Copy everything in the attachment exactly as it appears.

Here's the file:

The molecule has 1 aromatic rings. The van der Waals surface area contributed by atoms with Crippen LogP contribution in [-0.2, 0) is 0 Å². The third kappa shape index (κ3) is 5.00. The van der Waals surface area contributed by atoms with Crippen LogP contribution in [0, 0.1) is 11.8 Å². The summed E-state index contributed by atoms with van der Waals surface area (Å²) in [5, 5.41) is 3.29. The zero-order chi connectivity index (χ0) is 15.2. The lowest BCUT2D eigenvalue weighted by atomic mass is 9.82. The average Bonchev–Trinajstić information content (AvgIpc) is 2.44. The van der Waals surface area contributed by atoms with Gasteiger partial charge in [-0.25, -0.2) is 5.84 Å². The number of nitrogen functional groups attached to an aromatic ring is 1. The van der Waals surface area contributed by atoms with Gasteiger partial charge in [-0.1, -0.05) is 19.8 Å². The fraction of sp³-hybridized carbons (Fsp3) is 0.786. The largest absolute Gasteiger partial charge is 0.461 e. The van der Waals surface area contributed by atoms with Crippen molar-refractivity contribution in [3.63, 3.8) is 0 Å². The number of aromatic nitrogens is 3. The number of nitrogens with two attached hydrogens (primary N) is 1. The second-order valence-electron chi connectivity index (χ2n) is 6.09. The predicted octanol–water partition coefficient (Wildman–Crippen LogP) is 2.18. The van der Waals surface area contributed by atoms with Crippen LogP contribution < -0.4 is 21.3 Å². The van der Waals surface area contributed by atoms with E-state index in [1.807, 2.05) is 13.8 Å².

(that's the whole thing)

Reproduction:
The molecule has 1 aromatic rings. The van der Waals surface area contributed by atoms with Crippen LogP contribution in [-0.2, 0) is 0 Å². The third kappa shape index (κ3) is 5.00. The van der Waals surface area contributed by atoms with Crippen LogP contribution in [0, 0.1) is 11.8 Å². The summed E-state index contributed by atoms with van der Waals surface area (Å²) in [5, 5.41) is 3.29. The zero-order chi connectivity index (χ0) is 15.2. The lowest BCUT2D eigenvalue weighted by atomic mass is 9.82. The average Bonchev–Trinajstić information content (AvgIpc) is 2.44. The van der Waals surface area contributed by atoms with Gasteiger partial charge in [-0.25, -0.2) is 5.84 Å². The number of nitrogen functional groups attached to an aromatic ring is 1. The van der Waals surface area contributed by atoms with Gasteiger partial charge in [-0.1, -0.05) is 19.8 Å². The fraction of sp³-hybridized carbons (Fsp3) is 0.786. The largest absolute Gasteiger partial charge is 0.461 e. The van der Waals surface area contributed by atoms with Crippen molar-refractivity contribution in [3.63, 3.8) is 0 Å². The number of aromatic nitrogens is 3. The number of nitrogens with two attached hydrogens (primary N) is 1. The second-order valence-electron chi connectivity index (χ2n) is 6.09. The predicted octanol–water partition coefficient (Wildman–Crippen LogP) is 2.18. The van der Waals surface area contributed by atoms with Crippen LogP contribution < -0.4 is 21.3 Å². The van der Waals surface area contributed by atoms with E-state index in [1.807, 2.05) is 13.8 Å².